It all got me thinking that with the newspaper in Oklahoma City running their series on top 30 players, we haven't published our list for a while. We have Scout's list but I used to do more lists. I will be the first one to tell you that my list isn't all that important. Oklahoma State nor is any other school going to come running to offer a recruit because Robert Allen likes him.
However, I do see these players in person in games (fell in love with Lohr last season at the Carl Albert vs. McGuinness game), practices, combines and camps. I also watch tape with my HUDL app. One of the best things ever invented, those HUDL people are genius.
In no particular order, if I were a recruiting coordinator and trying to pull the best from Oklahoma these are my guys. Now, I haven't seen everybody and I apologize in advance if I did not get your guy in here. It may have been because I haven't seen him and it may be because I didn't see him at the right time. It also may be that I wasn't as impressed, but as I often say, "In recruiting, beauty is in the eye of the beholder and what player somebody may love, another won't."
Dillon Lohr, Athlete
6-0 1/2, 196
Midwest City Carl Albert
I can see him playing safety, linebacker, running back, maybe a slot, and lots of special teams at the next level. He is going to play north of 210 pounds in college. He is physical and aggressive. He ran a 4.6 with a 4.33 in the shuttle at an OSU camp and similar numbers for Nike. Best of all he is a football player from a football player background. He is also an intense competitor. I like him a lot.
Will Sunderland, Athlete
I think he is the best player in the state. I used to think that was Overton at Jenks and many others think it is a lineman, either Barnett at Lawton or Wariboko-Alali at Casady. I believe it is Sunderland. He is tall and rangy, very athletic and explosive.
I like him as a safety, but he could wind up as a hybrid defensive player (safety/linebacker) playing closer to the line of scrimmage and more involved in attacking the backfield some. You know he could play offense and be a beast of a receiver. That is nonsense though, he needs to be on defense and he is so dominating at the high school level. Catch him at Nike's The Opening as he may be one of the best in the nation after that event.
Aaron McKinney, Athlete
6-3 1/2, 186
We'll stay in Midwest City, and McKinney is really outstanding. I see him definitely moving into a linebacker in college, the kind of rangy sideline to sideline guys that coaches love. He will get bigger and he combines being a good tackler with good ball skills. He ran a 4.58 in the forty and a 4.4 in the shuttle at an OSU camp. He gets overshadowed a little by Sunderland but McKinney is a good player. His offers are bound to get plentiful here soon.
Jalin Barnett, OL
Back to what many believe is the top of the list, and I love Barnett. He is a great kid with his head on straight and a strong student. His mom and grandfather have steered and raised this young man well. He is still developing and will get better. In college, he is a guard or maybe with his smarts a center. He just needs to continue to physically develop and get to the point that he can dominate every snap.
Kalin Sadler, WR
I like Sadler a lot and I started propping him in stories last season after games I watched him play in. He makes tough catches and he has the speed to get himself open for easy plays in the secondary. I also saw him blocking downfield on several key big plays and that is a quick way to earn a spot in the heart of coaches. He is not quite as big as advertised, but don't let that bother you. He can run, jump and catch.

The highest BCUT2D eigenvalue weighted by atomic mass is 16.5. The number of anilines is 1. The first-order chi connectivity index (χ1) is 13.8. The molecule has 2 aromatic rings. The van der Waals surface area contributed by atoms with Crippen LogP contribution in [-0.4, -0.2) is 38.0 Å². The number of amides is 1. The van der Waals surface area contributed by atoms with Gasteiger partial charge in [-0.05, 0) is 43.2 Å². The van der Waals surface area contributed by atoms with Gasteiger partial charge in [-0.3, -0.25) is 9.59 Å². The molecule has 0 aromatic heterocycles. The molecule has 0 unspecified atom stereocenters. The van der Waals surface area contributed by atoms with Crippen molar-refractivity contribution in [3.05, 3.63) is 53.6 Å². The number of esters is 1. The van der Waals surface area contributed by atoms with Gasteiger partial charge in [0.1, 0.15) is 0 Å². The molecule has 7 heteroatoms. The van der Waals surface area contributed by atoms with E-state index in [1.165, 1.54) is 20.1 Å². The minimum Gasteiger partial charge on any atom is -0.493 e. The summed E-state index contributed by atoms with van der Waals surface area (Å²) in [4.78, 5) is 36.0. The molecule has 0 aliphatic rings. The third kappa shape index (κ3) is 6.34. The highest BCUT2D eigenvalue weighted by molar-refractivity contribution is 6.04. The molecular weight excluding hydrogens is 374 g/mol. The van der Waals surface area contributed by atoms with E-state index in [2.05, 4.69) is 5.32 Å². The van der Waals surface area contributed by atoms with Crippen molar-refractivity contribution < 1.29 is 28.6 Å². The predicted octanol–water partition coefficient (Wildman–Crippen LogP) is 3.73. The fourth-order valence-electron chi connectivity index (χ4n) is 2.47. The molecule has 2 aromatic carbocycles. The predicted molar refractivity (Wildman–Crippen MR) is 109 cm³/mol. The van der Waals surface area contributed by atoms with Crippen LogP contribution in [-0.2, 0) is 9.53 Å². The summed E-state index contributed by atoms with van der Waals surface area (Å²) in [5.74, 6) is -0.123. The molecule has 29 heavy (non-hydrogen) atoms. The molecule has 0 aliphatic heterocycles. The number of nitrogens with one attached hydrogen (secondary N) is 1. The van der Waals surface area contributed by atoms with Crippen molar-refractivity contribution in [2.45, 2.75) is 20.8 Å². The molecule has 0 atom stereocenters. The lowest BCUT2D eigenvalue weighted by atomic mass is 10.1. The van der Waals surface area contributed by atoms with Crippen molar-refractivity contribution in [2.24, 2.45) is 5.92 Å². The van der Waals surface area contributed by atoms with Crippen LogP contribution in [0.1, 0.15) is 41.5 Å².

Josh Wariboko-Alali, OL
Oklahoma City Casady
He's another really big kid. Wariboko needs to strive to be in tip-top shape so he can be most effective. He is a guard in college and when he is at his best he completely engulfs a defensive lineman and can throw off some impressive pancakes on the field. He has a younger brother in Max who is also being recruited (Class of 2015) and you get the feeling that the family wants to see them together, and some schools including UCLA have offered both, and that's tough to do in these days of scholarship limits.
Gary Woods, Safety
Oklahoma City Casady
Tough spot for me here in that I have watched this kid grow up and his father, Gary Sr., is the oldest Woods brother and a good friend. I'm going to tell you the truth here. He is likely an inch less than you want and he is likely a tick off what you want in the forty. He is a consistent 4.5 and change, close to 4.6 flat in speed.
Now have you seen a Woods yet that could not play football? The answer is a flat no, and Gary is no exception. Watch the tape as it tells a lot. He can cover, and routinely does speed receivers, tall receivers, all receivers. He can tackle and he has a nose for the ball. His instincts remind me of former OSU standout Donovan Woods, his uncle. I have witnesses going back to Donovan's days at quarterback at Millwood. I always wanted him to play defense, safety at the time and eventually linebacker. That is what I see for Gary.
Riley Daniel, OT
I wanted to include him because I am just fresh off watching Daniel in a linemen camp and he is special. He has that tackle frame that coach's crave and he will even be able to put on finishing pounds at his college destination. He is strong and has good feet and handled about anything he had to in the camp, minus a Division I prospect that got an offer that day.
Daniel also shows me a lot in attitude and his ability to take coaching, hard coaching because the coaches in the camp weren't soft on him like they were some others. He was pushed and handled similar to the way you would handle a Division I player in being stern, coaching hard. Offensive linemen have to take hard coaching and not go soft. I like his toughness.